Monday, April 20, 2015

Review: The Adventuress of Henrietta Street

(Originally posted to the Doctor Who Ratings Guide on 15 July 2002.)

Part of it is that I think I just resonate with Lawrence Miles. Part of it is that I enjoy reading the non-fiction history books that Adventuress emulates. Part of it is that I'm loving finally seeing the consequences of The Ancestor Cell dealt with in some measure. But for all those reasons and more, I loved this book. Small print, thin margins, and all... I'm definitely looking forward to see what happens next. (And incidentally, I no longer believe anyone who tells me that the BBC has moved on to do continuity free adventures with a Doctor who's a tabula rasa, able to adventure free and clear of his convoluted past. Every single one of the above books, not just Mad Larry, had the Doctor remember bits and pieces of his past in throwaway dialogue, and every one of them "resonated" with Ancestor Cell in some way. It's as if all of the authors were champing at the bit to do continuity references, and were restraining themselves with great effort. With Adventuress, we finally start getting some overt continuity, and I for one welcome it. I just wish we had a reality where Lawrence Miles worked better with his fellow authors, instead of alienating them... bringing them along in his visions...*sigh* Oh well. We'll set that aside with our Harlan Ellison Doctor Who book.)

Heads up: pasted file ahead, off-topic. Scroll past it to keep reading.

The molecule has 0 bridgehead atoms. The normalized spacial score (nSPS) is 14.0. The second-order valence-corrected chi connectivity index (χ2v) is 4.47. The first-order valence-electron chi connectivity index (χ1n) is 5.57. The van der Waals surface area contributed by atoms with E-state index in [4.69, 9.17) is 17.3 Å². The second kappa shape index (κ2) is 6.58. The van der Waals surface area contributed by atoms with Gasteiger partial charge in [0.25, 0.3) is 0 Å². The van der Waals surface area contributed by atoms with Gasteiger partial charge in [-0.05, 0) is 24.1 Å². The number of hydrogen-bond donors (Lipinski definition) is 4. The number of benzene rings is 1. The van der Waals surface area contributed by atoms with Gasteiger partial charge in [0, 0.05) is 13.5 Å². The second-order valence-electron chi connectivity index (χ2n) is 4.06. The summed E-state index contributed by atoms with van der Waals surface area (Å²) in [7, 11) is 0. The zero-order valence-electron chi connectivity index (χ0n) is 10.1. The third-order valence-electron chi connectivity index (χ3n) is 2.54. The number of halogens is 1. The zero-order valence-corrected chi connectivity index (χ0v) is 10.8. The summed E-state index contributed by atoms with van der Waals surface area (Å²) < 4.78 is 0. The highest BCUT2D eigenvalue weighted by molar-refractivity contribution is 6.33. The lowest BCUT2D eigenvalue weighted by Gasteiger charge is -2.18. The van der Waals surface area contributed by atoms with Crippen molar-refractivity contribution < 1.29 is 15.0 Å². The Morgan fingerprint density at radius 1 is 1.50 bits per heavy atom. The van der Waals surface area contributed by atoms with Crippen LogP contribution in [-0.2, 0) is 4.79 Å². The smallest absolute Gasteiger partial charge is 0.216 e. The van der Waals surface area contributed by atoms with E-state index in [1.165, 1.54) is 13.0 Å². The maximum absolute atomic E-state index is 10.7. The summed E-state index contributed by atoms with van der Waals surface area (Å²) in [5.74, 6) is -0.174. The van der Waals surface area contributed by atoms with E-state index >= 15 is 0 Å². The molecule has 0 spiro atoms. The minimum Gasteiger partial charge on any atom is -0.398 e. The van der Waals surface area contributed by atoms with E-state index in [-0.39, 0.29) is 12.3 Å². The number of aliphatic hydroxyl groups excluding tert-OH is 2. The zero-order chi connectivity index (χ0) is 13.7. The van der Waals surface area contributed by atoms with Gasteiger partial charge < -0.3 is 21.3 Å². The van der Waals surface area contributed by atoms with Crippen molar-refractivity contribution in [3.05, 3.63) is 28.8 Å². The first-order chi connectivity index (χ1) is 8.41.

As for Sabbath, well... I'm curious to see what he'll do next. That's about all I can say -- there wasn't really enough of him that I felt I could like or dislike him. I did feel that he crossed a line when he took the Doctor's heart, and that if the Doctor had been in full possession of his faculties (and when he regains them, whenever that is) he would never have allowed it (and will reverse it). But I also felt like I was meant to feel that way -- that it was meant to seem like a violation of the Doctor, not like a "Yaaay!" sort of moment.

I'll be starting on Mad Dogs and Englishmen soon, and I have up through Trading Futures... beyond that, of course, it's down to the vagaries of the distribution system.

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